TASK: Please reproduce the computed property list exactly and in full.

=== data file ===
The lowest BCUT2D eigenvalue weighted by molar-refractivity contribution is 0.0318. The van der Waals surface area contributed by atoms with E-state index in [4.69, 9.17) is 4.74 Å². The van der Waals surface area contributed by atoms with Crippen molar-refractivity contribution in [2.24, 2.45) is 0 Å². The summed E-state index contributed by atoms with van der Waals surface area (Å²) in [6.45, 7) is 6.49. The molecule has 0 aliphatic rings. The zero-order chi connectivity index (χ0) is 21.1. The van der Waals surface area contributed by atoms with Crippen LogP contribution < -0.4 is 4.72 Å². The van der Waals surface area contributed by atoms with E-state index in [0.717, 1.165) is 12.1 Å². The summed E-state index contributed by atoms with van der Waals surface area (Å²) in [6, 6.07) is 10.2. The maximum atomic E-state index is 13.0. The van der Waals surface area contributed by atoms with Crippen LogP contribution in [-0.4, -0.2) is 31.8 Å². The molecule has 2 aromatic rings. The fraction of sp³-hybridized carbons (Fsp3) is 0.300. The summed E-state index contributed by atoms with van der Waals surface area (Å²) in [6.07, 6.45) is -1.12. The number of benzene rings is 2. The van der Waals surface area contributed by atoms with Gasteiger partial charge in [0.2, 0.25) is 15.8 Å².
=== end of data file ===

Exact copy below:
The lowest BCUT2D eigenvalue weighted by molar-refractivity contribution is 0.0318. The van der Waals surface area contributed by atoms with E-state index in [4.69, 9.17) is 4.74 Å². The van der Waals surface area contributed by atoms with Crippen molar-refractivity contribution in [2.24, 2.45) is 0 Å². The summed E-state index contributed by atoms with van der Waals surface area (Å²) in [6.45, 7) is 6.49. The molecule has 0 aliphatic rings. The zero-order chi connectivity index (χ0) is 21.1. The van der Waals surface area contributed by atoms with Crippen LogP contribution < -0.4 is 4.72 Å². The van der Waals surface area contributed by atoms with E-state index in [0.717, 1.165) is 12.1 Å². The summed E-state index contributed by atoms with van der Waals surface area (Å²) in [6, 6.07) is 10.2. The maximum atomic E-state index is 13.0. The van der Waals surface area contributed by atoms with Crippen LogP contribution in [-0.4, -0.2) is 31.8 Å². The molecule has 2 aromatic rings. The fraction of sp³-hybridized carbons (Fsp3) is 0.300. The summed E-state index contributed by atoms with van der Waals surface area (Å²) in [6.07, 6.45) is -1.12. The number of benzene rings is 2. The van der Waals surface area contributed by atoms with Gasteiger partial charge in [0.2, 0.25) is 15.8 Å².